The writer, a former US controller of the currency, is managing director of Promontory Financial Group, a consultancy firm
Despite calls from Federal Reserve Chairman Jay Powell for more robust support for the US economy, President Donald Trump has abandoned negotiations with Congress.
With no fiscal stimulus in sight, this is forcing regulators to do what they can to secure financing for the economy. The Fed led the way, pledging last month to maintain a strong labor market by keeping interest rates low and not focusing on inflation.
But current markets are likely to push Oak Park Financial online lender to serve wealthier people and big corporations first, exacerbating inequalities. Fortunately, regulators have several tools at their fingertips to direct lending to low-income businesses and families – including many minority communities – where it will do the most good.
Congress and banking regulators should start by expanding the Community Reinvestment Act, which requires banks to lend to “their entire community” rather than avoiding particular neighborhoods. In the early 1990s, I worked in the Clinton administration reworking CRA regulations and using a series of mergers to get the banks involved to do more for disadvantaged communities. Loans to low- and middle-income Americans thereafter increased dramatically.
But the rules have fallen behind again. The controller of the currency tried this summer to refresh them, but other federal agencies have not been in the same direction. Regulators must now move beyond ARC’s focus on banks alone and on the use of potential mergers for leverage.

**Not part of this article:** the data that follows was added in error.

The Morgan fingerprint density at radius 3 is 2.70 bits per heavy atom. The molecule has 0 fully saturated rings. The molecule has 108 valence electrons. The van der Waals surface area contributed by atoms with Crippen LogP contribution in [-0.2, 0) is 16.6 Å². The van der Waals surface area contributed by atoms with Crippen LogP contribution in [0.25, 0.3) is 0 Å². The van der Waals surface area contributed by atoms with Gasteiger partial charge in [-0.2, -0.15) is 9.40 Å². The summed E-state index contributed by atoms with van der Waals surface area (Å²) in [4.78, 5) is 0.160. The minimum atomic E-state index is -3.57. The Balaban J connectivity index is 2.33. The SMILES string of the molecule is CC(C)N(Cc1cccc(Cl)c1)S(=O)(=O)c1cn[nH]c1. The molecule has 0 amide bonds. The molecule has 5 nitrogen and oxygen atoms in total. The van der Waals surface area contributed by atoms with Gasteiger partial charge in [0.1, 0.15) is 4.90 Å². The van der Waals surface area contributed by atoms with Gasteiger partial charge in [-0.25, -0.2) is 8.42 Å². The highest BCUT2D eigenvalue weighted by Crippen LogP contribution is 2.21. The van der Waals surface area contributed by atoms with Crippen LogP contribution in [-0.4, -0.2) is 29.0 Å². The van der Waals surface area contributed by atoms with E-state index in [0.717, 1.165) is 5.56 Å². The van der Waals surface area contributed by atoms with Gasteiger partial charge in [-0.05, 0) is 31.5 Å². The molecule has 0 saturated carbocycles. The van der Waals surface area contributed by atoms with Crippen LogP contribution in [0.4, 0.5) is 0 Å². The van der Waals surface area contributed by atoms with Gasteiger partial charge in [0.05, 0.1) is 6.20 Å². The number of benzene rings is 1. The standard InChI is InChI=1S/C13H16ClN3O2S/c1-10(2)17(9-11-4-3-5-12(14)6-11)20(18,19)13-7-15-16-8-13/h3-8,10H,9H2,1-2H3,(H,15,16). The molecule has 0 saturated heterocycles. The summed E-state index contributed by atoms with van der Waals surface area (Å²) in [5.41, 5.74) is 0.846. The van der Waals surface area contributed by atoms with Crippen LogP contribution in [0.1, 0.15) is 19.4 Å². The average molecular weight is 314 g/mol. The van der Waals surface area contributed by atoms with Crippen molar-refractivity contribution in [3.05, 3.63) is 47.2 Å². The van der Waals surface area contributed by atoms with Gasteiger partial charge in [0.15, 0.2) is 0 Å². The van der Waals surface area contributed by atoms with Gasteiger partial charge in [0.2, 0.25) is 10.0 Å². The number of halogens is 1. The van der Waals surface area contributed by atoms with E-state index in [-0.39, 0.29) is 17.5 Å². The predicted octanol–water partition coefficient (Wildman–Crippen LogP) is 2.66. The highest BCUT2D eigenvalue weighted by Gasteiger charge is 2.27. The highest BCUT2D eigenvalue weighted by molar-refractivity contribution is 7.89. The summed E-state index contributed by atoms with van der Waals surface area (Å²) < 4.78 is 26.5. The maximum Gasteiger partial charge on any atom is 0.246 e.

Financial institutions will only accept less lucrative loan opportunities – including many loans to minority communities – if regulators are prepared to use the right carrots and sticks. In the 1990s, banks generally served the areas surrounding their various branches. Today, financial institutions raise deposits and make loans and other investments far from their physical presence. Regulators need to ensure that the CRA’s requirement that lenders “serve the whole community” applies wherever they do business.
These new rules are also expected to extend beyond banks to lenders, investors, insurers and payment service providers who have emerged as powerful influences in the financial market. History clearly shows that when conditions deteriorate, non-banks also need and receive government assistance. Therefore, they should be brought into line with the same community-wide service standards.
Washington should also give additional lending capacity to non-profit lenders who serve low- and moderate-income communities with no credit. Community development financial institutions, such as Sunrise Banks in Minnesota, may look like traditional banks, but because they are driven more by mission than profit, they have a disproportionate impact in low-income communities.
In tough times, financial regulators should also give lenders leeway to take certain calculated risks. No lender should be able to give up the safety, strength and high standards of consumer compliance. But loan officers are often more conservative than they should be. Black Americans have always been the first fired and rehired for the last time, which affects their ability to repay small business loans and mortgages.
Regulators can empower lenders to cope with the higher risks of lending to low-income people by allowing lenders to appraise properties used as collateral over longer periods, reflecting their intrinsic value, and to mine funds from the funds. rainy days designed to cushion cyclical blows. Much of America is in desperate need of the credit the Fed is trying to make more available. Policymakers must push lenders to serve the small businesses and working and middle class families that will fuel a large-scale economic recovery.